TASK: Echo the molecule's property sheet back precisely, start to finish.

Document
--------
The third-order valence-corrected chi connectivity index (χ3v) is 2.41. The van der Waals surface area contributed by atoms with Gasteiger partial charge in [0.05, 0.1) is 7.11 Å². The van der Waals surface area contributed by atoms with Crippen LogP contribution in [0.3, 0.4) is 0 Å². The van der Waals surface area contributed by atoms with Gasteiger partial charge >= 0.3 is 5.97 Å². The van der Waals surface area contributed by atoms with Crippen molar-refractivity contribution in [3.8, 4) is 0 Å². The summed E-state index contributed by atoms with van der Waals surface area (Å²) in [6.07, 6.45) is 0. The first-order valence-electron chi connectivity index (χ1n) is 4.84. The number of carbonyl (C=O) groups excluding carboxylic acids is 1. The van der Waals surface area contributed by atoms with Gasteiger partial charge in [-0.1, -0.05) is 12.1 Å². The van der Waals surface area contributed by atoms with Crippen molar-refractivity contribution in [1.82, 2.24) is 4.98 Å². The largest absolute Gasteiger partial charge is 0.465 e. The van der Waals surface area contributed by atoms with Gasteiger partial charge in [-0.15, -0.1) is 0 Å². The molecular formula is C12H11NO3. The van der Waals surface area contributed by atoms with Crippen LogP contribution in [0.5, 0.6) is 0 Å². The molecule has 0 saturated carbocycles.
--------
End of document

The third-order valence-corrected chi connectivity index (χ3v) is 2.41. The van der Waals surface area contributed by atoms with Gasteiger partial charge in [0.05, 0.1) is 7.11 Å². The van der Waals surface area contributed by atoms with Crippen LogP contribution in [0.3, 0.4) is 0 Å². The van der Waals surface area contributed by atoms with Gasteiger partial charge >= 0.3 is 5.97 Å². The van der Waals surface area contributed by atoms with Crippen molar-refractivity contribution in [3.8, 4) is 0 Å². The summed E-state index contributed by atoms with van der Waals surface area (Å²) in [6.07, 6.45) is 0. The first-order valence-electron chi connectivity index (χ1n) is 4.84. The number of carbonyl (C=O) groups excluding carboxylic acids is 1. The van der Waals surface area contributed by atoms with Gasteiger partial charge in [-0.1, -0.05) is 12.1 Å². The van der Waals surface area contributed by atoms with Crippen molar-refractivity contribution in [1.82, 2.24) is 4.98 Å². The largest absolute Gasteiger partial charge is 0.465 e. The van der Waals surface area contributed by atoms with Gasteiger partial charge in [-0.15, -0.1) is 0 Å². The molecular formula is C12H11NO3. The van der Waals surface area contributed by atoms with Crippen LogP contribution in [0.5, 0.6) is 0 Å². The molecule has 0 saturated carbocycles.